The chilling tragedy of the Veals's marriage is reflected through the destructiveness of the banking crisis. Through Vanessa, Faulks asks how as a society have we become so blinded by materialism that we've allowed ourselves to be robbed by those who no longer have any basic understanding of love or compassion or decency?
A Week in December: Online Reading Group
April 5, 2013
First instalment from guest blogger Dr Sarah Parker, who is leading the online reading group for Cityread 2013
Introduction to the Online Reading Group:
Welcome to the Cityread 2013 Online Reading Group! Over the next few weeks, I hope you will use this virtual space to think about and discuss this year's chosen novel, A Week in December by Sebastian Faulks. Set in one week in December 2007, the novel depicts a London on the brink of a devastating financial crash. The novel also features a diverse cast of characters that find themselves at various transformative crossroads, as the tightly constructed narrative progresses.
A Week in December also deals with many contentious contemporary issues, including drug abuse, religious extremism, celebrity culture, reality TV, wealth and corruption. I hope you will find it a stimulating and thought-provoking read, and look forward to hearing you opinions and reactions on this website!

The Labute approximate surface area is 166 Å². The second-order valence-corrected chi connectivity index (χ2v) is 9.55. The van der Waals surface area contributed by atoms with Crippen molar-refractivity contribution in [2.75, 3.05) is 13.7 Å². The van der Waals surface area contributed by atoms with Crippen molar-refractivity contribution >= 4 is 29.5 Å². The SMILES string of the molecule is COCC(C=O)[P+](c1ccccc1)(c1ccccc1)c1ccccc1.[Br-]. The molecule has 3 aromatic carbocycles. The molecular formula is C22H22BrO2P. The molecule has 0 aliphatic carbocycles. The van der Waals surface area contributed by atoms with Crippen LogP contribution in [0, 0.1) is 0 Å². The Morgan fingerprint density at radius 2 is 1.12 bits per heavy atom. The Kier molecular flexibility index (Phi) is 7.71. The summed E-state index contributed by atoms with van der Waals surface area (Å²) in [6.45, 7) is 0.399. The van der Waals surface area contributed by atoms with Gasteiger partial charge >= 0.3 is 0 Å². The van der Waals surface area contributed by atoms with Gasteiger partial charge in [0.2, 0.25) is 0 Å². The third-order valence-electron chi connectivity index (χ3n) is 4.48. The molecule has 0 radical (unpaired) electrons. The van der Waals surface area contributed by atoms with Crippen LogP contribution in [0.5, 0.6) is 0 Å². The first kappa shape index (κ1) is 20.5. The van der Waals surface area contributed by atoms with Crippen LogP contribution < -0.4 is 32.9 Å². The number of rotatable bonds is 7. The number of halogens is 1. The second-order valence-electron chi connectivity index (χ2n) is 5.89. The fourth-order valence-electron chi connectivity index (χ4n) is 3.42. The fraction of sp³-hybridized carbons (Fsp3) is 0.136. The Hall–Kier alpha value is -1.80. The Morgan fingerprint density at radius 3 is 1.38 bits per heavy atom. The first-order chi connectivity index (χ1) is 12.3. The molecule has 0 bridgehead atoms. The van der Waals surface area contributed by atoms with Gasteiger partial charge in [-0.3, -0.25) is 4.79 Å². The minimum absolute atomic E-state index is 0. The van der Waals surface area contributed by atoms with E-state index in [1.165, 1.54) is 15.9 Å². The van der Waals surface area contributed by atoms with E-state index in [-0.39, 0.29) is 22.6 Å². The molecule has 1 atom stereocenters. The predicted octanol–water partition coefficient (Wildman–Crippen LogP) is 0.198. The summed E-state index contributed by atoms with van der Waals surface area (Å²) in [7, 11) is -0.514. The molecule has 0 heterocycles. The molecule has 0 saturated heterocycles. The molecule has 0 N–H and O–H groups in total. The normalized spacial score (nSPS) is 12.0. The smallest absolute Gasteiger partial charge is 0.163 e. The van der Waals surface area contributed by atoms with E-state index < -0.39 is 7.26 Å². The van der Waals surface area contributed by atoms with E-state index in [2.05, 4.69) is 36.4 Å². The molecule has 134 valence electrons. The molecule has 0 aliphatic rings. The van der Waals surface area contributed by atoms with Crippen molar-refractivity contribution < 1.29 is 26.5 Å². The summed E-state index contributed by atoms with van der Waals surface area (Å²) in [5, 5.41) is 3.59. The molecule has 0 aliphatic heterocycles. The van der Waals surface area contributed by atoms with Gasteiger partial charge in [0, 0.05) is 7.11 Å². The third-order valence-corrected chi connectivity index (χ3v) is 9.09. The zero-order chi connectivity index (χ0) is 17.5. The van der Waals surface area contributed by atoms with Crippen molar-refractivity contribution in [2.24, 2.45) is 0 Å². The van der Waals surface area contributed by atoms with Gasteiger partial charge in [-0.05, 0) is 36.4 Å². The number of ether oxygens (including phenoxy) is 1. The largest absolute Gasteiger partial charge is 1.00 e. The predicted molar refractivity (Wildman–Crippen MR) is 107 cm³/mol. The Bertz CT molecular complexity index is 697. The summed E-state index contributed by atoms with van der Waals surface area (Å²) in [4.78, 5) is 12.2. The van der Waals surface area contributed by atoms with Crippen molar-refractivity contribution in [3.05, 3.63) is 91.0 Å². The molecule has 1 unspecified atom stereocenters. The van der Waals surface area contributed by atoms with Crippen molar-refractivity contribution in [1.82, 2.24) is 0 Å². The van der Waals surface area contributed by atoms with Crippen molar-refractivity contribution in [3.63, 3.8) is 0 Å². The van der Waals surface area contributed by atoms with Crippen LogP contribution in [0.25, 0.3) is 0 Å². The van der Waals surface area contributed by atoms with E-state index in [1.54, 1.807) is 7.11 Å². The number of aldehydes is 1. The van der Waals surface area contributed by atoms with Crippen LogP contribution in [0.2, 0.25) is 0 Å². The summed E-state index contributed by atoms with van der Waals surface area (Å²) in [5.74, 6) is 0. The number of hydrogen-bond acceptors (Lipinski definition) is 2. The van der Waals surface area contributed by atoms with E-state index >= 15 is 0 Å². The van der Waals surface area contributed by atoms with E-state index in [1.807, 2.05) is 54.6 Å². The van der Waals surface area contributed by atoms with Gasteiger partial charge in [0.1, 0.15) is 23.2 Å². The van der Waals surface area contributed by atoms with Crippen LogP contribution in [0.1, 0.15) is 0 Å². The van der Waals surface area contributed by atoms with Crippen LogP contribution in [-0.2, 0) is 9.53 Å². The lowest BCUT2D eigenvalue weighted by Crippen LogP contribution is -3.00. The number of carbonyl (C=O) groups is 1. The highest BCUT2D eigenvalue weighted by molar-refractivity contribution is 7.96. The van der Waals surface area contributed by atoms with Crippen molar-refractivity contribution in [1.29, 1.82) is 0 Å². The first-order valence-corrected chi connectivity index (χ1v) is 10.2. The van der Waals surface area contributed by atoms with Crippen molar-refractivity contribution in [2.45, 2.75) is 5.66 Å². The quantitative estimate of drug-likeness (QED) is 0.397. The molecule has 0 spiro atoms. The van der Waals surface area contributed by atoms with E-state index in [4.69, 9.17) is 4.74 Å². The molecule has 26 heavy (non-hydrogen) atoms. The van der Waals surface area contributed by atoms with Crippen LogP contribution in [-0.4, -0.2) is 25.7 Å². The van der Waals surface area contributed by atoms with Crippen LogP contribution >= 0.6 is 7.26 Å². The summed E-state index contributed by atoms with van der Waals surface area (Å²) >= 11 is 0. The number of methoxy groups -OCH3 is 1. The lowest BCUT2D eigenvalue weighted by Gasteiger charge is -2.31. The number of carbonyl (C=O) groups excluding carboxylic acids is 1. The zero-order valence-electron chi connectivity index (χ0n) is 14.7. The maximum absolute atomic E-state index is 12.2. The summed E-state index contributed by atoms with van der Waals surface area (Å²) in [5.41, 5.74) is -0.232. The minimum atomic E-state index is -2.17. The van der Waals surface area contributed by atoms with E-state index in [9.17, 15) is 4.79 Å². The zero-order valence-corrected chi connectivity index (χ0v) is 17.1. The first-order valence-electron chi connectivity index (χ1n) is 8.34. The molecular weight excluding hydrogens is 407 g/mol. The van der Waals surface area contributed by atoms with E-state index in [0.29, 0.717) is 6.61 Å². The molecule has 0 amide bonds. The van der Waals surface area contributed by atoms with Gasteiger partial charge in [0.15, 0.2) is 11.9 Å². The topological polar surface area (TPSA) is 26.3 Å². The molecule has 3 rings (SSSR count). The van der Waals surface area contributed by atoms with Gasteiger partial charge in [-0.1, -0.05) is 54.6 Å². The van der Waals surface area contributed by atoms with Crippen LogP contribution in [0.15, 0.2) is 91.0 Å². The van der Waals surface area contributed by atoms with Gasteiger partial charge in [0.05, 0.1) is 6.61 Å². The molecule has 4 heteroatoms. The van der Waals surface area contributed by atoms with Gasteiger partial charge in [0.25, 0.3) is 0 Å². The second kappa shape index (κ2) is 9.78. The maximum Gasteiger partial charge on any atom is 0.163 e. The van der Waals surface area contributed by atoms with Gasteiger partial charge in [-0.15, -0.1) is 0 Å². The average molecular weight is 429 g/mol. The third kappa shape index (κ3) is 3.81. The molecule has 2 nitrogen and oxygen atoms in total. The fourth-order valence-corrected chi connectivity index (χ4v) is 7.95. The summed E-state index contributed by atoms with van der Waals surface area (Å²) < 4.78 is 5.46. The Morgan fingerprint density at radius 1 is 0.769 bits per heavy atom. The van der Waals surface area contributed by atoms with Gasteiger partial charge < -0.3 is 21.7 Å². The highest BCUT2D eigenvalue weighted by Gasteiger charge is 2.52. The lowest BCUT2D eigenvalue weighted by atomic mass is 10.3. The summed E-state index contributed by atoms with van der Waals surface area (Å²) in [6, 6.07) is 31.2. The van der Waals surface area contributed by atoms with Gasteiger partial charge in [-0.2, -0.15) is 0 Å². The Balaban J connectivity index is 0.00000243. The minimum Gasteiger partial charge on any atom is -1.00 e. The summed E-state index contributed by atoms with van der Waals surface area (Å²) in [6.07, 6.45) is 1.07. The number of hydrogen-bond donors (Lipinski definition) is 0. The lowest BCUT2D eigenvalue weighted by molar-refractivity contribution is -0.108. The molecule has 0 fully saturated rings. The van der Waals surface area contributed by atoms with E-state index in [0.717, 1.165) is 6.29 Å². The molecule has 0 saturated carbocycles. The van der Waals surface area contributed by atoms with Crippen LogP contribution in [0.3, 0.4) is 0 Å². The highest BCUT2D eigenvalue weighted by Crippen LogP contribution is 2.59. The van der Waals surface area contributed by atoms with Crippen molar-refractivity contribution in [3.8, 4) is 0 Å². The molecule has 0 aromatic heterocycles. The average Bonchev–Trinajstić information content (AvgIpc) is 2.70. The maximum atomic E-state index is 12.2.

Throughout April, I am going to be posting a series of blogs intended to: highlight the key themes of the novel, discuss the main characters and their development across the novel, unpack significant quotations/passages, and to provoke further discussion. In terms of the latter, I encourage you to comment via Facebook (https://en-gb.facebook.com/cityreadlondon), Twitter (https://twitter.com/cityreadlondon) or by leaving comments below. The ultimate aim of this blog posts is to provoke debate and conversation about the book, so do please participate in the discussion!
This is the Online Reading Group schedule for April:
Friday 12 April:
Online Book Group 2: The Seven Deadly Sins of Modern Londoners
Friday 19 April:
Online Book Group 3: A Week in December: A Mirror to Reality?
Friday 26 April:
Online Book Group 4: Love and Redemption in A Week in December
Tuesday 30 April:
Online Book Group 5: Concluding remarks
Getting Started: Discussion Questions
Here are a few general questions to ponder whilst you start reading the novel:
- Why do you think Sebastian Faulks decided to set the novel's action in one week? Have you read any other novels with such a condensed timeframe? What affect does this have on the narrative/our view of the characters?
- Why do you think this particular cast of characters were chosen? What might Faulks be telling us about contemporary London, by creating these specific characters?
- Read just the first page of the novel. What picture is Faulks trying to build of modern Britain/London life?